Some of the officers involved in the coup believed that the country would be better off if King George I was deposed and replaced by George, his grandson, or another neutral candidate. Proposed candidates included Francis of Teck or a member of the House of Hohenzollern.[20][21] However, George was the most desirable candidate as he was more popular than his father, was an adult and was politically inexperienced, so was seen as easily more controllable. Violence sparked by the coup continued until February 1910 and members of the royal family were forced to resign from the military in order to avoid a revolution. George, his siblings and his parents evacuate Greece and move to Germany for numerous months in exile.[22] To avoid controversy, their exile was branded as a three-year "education leave", which was approved and so George continued his military training, but with the First Foot Guards Regiment, a regiment of the Prussian army. This period of absence from Greece reduced his popularity as a potential replacement for his grandfather.[23][24][25]

When violence was reduced in Greece and political stability was restored, George, his siblings and his parents returned to Greece at the end of 1910.[26] In 1911, Prime Minister Eleftherios Venizelos allowed members of the royal family to be given back their former ranks in the military, but George returned to Germany to continue training with the Prussian army.[27][28] When the First Balkan War commenced in October 1912, George returned to Greece to fight against the Ottoman Empire. George and his brother, Alexander, served as an officer with his father's staff.[29][30] George served on the frontlines of numerous battles, which was criticised by the media as it put the country's future monarch as risk of being killed. George also participated in the capture of Thessaloniki on 8 November 1912, which marked major progress for Greece in the war.[30][31]

Crown Prince

World War I

See also: Greece in World War I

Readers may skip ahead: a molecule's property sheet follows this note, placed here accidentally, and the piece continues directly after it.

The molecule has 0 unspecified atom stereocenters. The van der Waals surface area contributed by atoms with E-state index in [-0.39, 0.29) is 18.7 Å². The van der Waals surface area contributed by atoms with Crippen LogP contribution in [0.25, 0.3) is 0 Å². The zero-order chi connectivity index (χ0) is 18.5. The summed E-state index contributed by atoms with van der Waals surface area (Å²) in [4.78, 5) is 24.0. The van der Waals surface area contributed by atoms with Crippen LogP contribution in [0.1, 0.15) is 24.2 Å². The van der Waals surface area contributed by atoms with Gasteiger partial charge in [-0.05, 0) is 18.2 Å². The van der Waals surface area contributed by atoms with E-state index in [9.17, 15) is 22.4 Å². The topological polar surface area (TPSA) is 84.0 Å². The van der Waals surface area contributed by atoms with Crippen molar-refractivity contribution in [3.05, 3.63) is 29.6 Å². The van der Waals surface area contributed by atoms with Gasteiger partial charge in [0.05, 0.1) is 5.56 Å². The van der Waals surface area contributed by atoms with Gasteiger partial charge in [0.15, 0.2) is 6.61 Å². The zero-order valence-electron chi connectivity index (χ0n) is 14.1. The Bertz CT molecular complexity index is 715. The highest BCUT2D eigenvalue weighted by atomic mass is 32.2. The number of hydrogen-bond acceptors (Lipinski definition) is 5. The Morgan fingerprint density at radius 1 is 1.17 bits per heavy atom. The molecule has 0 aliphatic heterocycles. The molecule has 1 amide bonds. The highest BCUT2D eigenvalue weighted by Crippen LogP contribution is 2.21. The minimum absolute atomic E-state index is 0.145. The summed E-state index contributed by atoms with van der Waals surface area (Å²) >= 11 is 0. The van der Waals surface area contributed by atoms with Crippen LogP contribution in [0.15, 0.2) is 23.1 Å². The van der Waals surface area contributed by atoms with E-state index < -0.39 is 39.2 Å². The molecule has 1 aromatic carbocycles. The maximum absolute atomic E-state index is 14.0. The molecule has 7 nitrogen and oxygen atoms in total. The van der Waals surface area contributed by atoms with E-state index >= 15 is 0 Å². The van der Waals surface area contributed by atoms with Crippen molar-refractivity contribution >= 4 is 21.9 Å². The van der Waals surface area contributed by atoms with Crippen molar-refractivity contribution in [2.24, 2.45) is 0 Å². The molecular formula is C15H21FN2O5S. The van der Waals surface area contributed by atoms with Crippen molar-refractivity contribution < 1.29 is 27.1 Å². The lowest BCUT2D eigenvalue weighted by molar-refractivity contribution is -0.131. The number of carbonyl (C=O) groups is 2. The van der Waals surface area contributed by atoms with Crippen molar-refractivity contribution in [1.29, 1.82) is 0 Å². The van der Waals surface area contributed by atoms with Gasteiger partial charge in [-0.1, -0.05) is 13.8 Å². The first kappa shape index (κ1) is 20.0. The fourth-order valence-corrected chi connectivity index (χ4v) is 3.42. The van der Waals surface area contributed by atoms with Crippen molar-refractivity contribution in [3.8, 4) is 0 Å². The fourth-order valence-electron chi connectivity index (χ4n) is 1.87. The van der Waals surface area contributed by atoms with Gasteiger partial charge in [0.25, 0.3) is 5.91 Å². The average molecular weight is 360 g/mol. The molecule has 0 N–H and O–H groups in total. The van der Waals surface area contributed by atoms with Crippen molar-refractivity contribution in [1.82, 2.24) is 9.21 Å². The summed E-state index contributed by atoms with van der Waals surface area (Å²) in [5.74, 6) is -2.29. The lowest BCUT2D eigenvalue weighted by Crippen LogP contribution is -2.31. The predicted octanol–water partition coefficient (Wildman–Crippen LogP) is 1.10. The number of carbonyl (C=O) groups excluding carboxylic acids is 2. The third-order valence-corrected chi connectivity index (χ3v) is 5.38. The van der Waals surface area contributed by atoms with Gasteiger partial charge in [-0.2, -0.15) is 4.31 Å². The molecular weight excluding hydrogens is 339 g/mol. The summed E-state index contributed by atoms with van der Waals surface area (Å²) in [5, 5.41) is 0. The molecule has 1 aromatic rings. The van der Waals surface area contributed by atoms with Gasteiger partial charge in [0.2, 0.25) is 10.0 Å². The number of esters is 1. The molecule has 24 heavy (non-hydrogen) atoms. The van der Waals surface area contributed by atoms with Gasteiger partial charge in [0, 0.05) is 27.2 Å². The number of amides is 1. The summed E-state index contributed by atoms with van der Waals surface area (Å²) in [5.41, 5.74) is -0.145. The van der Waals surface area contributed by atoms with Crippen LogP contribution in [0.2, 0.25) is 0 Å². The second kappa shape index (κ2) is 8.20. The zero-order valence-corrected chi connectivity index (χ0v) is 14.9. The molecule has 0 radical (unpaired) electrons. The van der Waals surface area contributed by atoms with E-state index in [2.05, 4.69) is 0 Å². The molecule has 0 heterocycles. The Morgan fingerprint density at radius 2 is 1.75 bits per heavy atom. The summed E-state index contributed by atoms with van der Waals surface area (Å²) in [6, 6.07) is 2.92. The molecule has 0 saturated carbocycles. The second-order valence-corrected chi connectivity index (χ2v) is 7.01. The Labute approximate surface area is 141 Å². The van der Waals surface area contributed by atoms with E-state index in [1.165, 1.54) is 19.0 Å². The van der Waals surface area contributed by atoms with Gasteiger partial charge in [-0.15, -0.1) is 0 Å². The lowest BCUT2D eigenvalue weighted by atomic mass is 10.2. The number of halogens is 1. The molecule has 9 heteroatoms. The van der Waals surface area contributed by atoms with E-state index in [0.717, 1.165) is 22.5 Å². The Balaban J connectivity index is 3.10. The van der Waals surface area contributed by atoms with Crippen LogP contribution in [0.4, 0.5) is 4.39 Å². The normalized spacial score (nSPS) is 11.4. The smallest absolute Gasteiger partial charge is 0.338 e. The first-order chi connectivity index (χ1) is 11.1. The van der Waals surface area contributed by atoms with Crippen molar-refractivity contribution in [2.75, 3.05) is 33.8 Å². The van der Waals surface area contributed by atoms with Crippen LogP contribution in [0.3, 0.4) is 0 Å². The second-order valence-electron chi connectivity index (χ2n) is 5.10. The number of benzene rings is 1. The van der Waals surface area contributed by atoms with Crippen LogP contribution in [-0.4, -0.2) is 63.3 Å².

On 18 March 1913, George's grandfather and the concurrent king, George I, was assassinated while taking his daily walk in Thessaloniki. Constantine's father, whose popularity had grown due to Greece's successes in the First Balkan War, acceded to the throne as King Constantine I.[32] George was established as the Crown Prince of Greece at age 23. In the early weeks of being crown prince, George and his family moved to their new residence, where George developed a close friendship with his uncle, Prince Christopher, who was only two years older than him.[33] On 30 June 1913, the Second Balkan War broke out between Bulgaria and its former allies, which included Greece. Relations between Greece and many of its Balkan allies grew during the war, notably with Romania, which paved the way to the marriage between George and his future wife, Elisabeth of Romania.[34][35] When Greece and its allies became successful in the war, George and his family resumed their European trips. George accompanied his father on a state visit to Berlin and received the Order of the Red Eagle from his uncle, Wilhelm II, the German Kaiser. The following summer, George travelled to the United Kingdom with Christopher and was in London when he heard of the assassination of Archduke Franz Ferdinand of Austria on 28 June 1914.[36]

His assassination sparked the breakout of World War I, in which Constantine wished to maintain Greece's neutrality. Constantine believed that Greece was unready to fight after its involvement in the Balkan Wars and also feared displeasing his brother-in-law, Wilhelm II. Opposition soon accused Constantine of supporting the Triple Alliance and relations between him and Venizelos, who believed that Greece should side with the Triple Entente, quickly deteriorated. The entire Greek government, supported by the French government, soon declared in October 1916 that siding with the Entente was their preferred option. Central Greece became under occupation by the Western Allies and a National Schism between supporters of Constantine and supporters of Venizelos broke out.[37] Constantine refused to alter his opinion and his popularity heavily decreased. A fire in Tatoi Palace broke out on 14 July 1916 and French agents were blamed for it. Multiple members of the royal family were close fatalities of it. Though George was not present at the time, his younger sister, Princess Katherine, who was only three years old, was carried into the palace woods for two kilometres to be saved. Between sixteen and eighteen people, made up of firefighters and palace staff, died.[38][39]

On 19 June 1917, French politician and leader of the Entente Charles Jonnart ordered George's father, Constantine, to abdicate.[40] Due to worry of an Allied invasion at Piraeus, Constantine agreed to be placed in exile without having to abdicate. The Allies were against establishing a republic in Greece and thus looked for a replacement. George's name was put forward, but the Allies perceived him as a germanophile, like his father, due to his links to the Prussian army and German imperial family.[4] George's uncle, Prince George, was offered the position, but he refused out of loyalty to Constantine. Being married to a French princess, George also did not wish to upset the French government.[41][42][43] Ultimately, George's younger brother, Alexander, was chosen by Venizelos and the Entente to replace Constantine.[44][41]